Dad was a careful guy. On a road trip, he’d only start the car after he prayed for journeying mercies.
Dad stayed debt free until he bought a house once I’d left home. He paid off the mortgage so fast the bank tried to talk him out of it. Eventually he caved and got a credit card. When he finally trusted a purchase to “Vissa”–especially if we were on the road–Dad would head to the nearest bank so he could surrender cash for what he had just “bought on time.”
One vacation we went to the Coast through the states, all keyed up about Seattle. Dad drove right on by. Years later he confessed the city traffic would have been too much.
Dad shined his shoes before they dulled. He filled the top half of the gas tank. Mom got graocery money after all the bills were paid.
When I head out this morning I wonder what Dad would think about my plan:
- Walk south
- Further than last time
- Stop before dark
- Bus north
Because Dad was a walker too. Even in a northern winter, he walked the 10 kilometres to work and back. We walked to church. To the Club Cafe for supper on Friday. To the post office every month for the latest from the book club Dad signed me up for.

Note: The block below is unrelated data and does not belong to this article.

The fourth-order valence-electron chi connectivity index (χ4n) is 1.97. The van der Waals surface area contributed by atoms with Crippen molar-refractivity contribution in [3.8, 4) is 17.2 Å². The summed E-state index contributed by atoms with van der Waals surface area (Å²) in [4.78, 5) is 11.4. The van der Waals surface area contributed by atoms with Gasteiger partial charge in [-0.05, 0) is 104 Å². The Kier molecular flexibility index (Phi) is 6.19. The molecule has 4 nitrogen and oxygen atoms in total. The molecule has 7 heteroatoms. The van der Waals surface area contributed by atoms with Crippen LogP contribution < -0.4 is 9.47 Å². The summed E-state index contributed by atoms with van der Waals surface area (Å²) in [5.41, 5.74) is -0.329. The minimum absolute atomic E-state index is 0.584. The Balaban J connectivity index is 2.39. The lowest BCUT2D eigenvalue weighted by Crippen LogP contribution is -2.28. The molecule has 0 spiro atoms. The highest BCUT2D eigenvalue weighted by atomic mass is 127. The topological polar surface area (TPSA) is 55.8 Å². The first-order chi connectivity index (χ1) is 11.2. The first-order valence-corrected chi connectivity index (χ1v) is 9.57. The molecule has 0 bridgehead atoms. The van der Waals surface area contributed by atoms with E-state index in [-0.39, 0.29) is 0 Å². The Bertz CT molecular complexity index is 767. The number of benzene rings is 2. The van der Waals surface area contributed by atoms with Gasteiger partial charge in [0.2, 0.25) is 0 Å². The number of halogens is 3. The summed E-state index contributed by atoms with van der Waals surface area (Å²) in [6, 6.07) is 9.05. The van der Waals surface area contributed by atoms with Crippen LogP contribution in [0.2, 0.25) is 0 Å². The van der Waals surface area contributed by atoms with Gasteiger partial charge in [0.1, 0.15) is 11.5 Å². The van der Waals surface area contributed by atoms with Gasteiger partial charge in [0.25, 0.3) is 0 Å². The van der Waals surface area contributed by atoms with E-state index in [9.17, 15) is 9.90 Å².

I know he’d get the bus part. Before our car days, Dad and I would bus if we couldn’t walk it. That’s how he delivered me to the hospital for that whole tonsil thing.
But careful Dad also took me joyriding in our old Chevy before he ever got his license. He cycled across the bridge and down the highway to the Little Red River with me on the handlebars. And I don’t remember any prayers for journeying mercies on those trips.
Dad would understand why I have to walk. The city part might stump him. Why it has to be in the noise and stink of traffic. All this fluorescence and neon when I could be up north, in nature.
Nature was Dad’s Healer. We’d walk through forests of Douglas Fir and a calm would settle on Dad like one of Grandma’s quilts. I’ve seen him weep by the ocean. Or just sit. By a rock or a campfire. Never talking.
Even walking along the barbed wire of the bases, Dad would have seen beauty. And the shame of it all. The dead egret in the gutter. The diesel sting at the back of your throat.
Thanks for coming along today, Dad. This one’s for you.